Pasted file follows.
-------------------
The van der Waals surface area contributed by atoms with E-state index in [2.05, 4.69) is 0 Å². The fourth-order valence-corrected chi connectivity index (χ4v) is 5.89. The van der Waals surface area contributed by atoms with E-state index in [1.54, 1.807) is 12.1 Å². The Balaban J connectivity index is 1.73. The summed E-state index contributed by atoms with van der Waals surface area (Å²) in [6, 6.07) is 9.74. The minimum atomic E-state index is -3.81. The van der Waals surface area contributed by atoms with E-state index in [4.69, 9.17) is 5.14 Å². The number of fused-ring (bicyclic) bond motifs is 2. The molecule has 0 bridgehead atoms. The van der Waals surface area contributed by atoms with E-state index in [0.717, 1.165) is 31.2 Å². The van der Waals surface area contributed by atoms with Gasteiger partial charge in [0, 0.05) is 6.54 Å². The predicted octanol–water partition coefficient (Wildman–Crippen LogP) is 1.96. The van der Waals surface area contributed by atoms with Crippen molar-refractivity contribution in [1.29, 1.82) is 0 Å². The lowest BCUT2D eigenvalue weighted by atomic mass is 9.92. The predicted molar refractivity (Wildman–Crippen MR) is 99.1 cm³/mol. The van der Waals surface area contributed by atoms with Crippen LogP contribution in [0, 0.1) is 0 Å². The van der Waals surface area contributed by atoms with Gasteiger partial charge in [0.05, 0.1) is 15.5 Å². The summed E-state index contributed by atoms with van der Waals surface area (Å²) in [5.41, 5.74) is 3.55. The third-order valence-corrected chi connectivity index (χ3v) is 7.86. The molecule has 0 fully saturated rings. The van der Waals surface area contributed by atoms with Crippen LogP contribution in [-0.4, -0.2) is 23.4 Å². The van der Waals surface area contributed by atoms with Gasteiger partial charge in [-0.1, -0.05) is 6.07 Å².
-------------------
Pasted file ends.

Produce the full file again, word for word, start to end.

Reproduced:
The van der Waals surface area contributed by atoms with E-state index in [2.05, 4.69) is 0 Å². The fourth-order valence-corrected chi connectivity index (χ4v) is 5.89. The van der Waals surface area contributed by atoms with E-state index in [1.54, 1.807) is 12.1 Å². The Balaban J connectivity index is 1.73. The summed E-state index contributed by atoms with van der Waals surface area (Å²) in [6, 6.07) is 9.74. The minimum atomic E-state index is -3.81. The van der Waals surface area contributed by atoms with E-state index in [4.69, 9.17) is 5.14 Å². The number of fused-ring (bicyclic) bond motifs is 2. The molecule has 0 bridgehead atoms. The van der Waals surface area contributed by atoms with E-state index in [0.717, 1.165) is 31.2 Å². The van der Waals surface area contributed by atoms with Gasteiger partial charge in [0, 0.05) is 6.54 Å². The predicted octanol–water partition coefficient (Wildman–Crippen LogP) is 1.96. The van der Waals surface area contributed by atoms with Crippen molar-refractivity contribution in [1.29, 1.82) is 0 Å². The lowest BCUT2D eigenvalue weighted by atomic mass is 9.92. The predicted molar refractivity (Wildman–Crippen MR) is 99.1 cm³/mol. The van der Waals surface area contributed by atoms with Crippen LogP contribution in [0, 0.1) is 0 Å². The van der Waals surface area contributed by atoms with Gasteiger partial charge in [0.05, 0.1) is 15.5 Å². The summed E-state index contributed by atoms with van der Waals surface area (Å²) in [5.41, 5.74) is 3.55. The third-order valence-corrected chi connectivity index (χ3v) is 7.86. The molecule has 0 fully saturated rings. The van der Waals surface area contributed by atoms with Crippen LogP contribution in [-0.4, -0.2) is 23.4 Å². The van der Waals surface area contributed by atoms with Gasteiger partial charge in [-0.1, -0.05) is 6.07 Å².